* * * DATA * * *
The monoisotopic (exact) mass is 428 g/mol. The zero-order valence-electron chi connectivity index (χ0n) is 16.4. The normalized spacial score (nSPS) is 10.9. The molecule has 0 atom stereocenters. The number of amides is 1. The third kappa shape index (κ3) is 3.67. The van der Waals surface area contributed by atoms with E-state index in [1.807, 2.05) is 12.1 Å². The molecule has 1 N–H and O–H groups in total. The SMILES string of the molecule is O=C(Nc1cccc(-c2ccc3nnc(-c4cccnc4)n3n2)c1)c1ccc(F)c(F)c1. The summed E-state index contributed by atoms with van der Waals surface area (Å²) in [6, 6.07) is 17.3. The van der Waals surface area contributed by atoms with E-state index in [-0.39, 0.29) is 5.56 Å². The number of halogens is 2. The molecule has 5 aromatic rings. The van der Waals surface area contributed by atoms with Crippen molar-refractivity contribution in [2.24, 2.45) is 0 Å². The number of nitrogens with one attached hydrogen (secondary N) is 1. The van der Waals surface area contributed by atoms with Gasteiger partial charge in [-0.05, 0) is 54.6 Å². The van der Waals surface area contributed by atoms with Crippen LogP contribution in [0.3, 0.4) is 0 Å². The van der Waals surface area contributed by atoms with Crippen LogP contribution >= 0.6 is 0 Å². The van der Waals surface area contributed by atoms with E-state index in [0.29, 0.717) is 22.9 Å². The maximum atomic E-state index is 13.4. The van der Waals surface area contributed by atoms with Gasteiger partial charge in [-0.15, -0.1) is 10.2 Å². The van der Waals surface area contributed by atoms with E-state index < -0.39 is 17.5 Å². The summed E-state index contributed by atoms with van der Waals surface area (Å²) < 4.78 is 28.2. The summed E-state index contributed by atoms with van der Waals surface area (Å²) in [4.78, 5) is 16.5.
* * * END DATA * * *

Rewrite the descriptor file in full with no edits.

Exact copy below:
The monoisotopic (exact) mass is 428 g/mol. The zero-order valence-electron chi connectivity index (χ0n) is 16.4. The normalized spacial score (nSPS) is 10.9. The molecule has 0 atom stereocenters. The number of amides is 1. The third kappa shape index (κ3) is 3.67. The van der Waals surface area contributed by atoms with E-state index in [1.807, 2.05) is 12.1 Å². The molecule has 1 N–H and O–H groups in total. The SMILES string of the molecule is O=C(Nc1cccc(-c2ccc3nnc(-c4cccnc4)n3n2)c1)c1ccc(F)c(F)c1. The summed E-state index contributed by atoms with van der Waals surface area (Å²) in [6, 6.07) is 17.3. The van der Waals surface area contributed by atoms with E-state index in [-0.39, 0.29) is 5.56 Å². The number of halogens is 2. The molecule has 5 aromatic rings. The van der Waals surface area contributed by atoms with Crippen molar-refractivity contribution in [2.24, 2.45) is 0 Å². The number of nitrogens with one attached hydrogen (secondary N) is 1. The van der Waals surface area contributed by atoms with Gasteiger partial charge in [-0.05, 0) is 54.6 Å². The van der Waals surface area contributed by atoms with Crippen LogP contribution in [0.3, 0.4) is 0 Å². The van der Waals surface area contributed by atoms with Crippen LogP contribution >= 0.6 is 0 Å². The van der Waals surface area contributed by atoms with E-state index in [0.29, 0.717) is 22.9 Å². The maximum atomic E-state index is 13.4. The van der Waals surface area contributed by atoms with Gasteiger partial charge in [-0.15, -0.1) is 10.2 Å². The van der Waals surface area contributed by atoms with E-state index < -0.39 is 17.5 Å². The summed E-state index contributed by atoms with van der Waals surface area (Å²) < 4.78 is 28.2. The summed E-state index contributed by atoms with van der Waals surface area (Å²) in [4.78, 5) is 16.5.